Winter 2001 • Vol. XXIII No. 1 Poetry |

In Absentia

The sky is indigo and potash: The lodestar banked and maculate. The evening star affixed by salts.   I take as my shelter a mirage. In these shadows, a legion of shadows shadow forth. I pry the subfloor's boards and find sand.   A rush of wind discloses the moon: A sallow mandorla, a rust-pitted spearhead. Where the fox stood, the undergrowth still shivers.   The furnace ticks, then gusts, A crown of blue flame behind the grillwork. Still, the house is cold.   If I listen, I can hear the recluse spider As it inches into its exile. A sudden drizzle casts its aspersions.

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Eric Pankey is the author of many collections of poetry, most recently Not Yet Transfigured (Orison Books, 2021). A chapbook called The Future Perfect: A Fugue is forthcoming from Tupelo Press. Pankey is the Heritage Chair in Writing at George Mason University.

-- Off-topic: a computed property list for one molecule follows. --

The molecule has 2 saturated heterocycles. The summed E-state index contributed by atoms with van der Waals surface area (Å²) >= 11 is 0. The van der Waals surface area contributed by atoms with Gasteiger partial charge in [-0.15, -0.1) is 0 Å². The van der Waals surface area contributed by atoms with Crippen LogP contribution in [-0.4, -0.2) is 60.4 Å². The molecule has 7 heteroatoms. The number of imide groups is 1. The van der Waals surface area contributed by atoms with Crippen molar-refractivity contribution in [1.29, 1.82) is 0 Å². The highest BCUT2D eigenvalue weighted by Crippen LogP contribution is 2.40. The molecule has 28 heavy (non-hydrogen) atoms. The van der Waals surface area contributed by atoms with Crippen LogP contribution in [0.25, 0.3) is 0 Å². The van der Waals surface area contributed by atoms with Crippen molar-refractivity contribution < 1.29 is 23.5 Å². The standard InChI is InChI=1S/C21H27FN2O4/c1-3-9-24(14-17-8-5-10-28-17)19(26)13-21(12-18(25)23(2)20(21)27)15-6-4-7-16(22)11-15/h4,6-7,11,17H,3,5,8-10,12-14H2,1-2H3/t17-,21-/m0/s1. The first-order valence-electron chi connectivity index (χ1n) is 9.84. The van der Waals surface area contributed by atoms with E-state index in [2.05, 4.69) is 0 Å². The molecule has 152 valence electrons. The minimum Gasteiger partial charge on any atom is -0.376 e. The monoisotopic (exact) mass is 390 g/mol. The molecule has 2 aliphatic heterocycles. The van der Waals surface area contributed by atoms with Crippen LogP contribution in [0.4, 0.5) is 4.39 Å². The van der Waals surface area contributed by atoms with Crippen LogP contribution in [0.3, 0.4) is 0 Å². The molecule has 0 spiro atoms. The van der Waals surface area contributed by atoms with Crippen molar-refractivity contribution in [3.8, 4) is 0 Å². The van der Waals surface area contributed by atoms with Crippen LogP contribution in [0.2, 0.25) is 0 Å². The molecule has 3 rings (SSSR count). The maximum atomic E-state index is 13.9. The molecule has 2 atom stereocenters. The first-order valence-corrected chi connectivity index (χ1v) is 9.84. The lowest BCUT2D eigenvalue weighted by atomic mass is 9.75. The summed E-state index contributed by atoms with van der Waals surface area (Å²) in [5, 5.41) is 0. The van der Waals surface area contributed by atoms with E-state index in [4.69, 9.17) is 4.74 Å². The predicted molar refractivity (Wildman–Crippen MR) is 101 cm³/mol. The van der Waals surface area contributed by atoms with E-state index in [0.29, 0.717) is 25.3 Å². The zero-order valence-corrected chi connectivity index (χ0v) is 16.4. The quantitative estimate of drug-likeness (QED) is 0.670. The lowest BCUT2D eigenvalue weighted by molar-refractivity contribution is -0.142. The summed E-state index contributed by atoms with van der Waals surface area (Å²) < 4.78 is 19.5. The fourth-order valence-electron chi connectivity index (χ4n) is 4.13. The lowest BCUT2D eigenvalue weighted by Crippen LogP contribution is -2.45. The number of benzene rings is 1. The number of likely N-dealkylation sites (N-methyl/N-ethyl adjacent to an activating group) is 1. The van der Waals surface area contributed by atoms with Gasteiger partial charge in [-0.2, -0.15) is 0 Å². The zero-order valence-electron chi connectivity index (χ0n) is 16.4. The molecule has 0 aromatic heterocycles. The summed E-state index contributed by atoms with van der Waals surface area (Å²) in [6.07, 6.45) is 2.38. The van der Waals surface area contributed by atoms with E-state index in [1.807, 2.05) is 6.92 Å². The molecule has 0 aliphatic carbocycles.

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By Eric Pankey

The sky is indigo and potash: The lodestar banked and maculate. The evening star affixed by salts.   I take as my shelter a mirage. In these shadows, a legion […]

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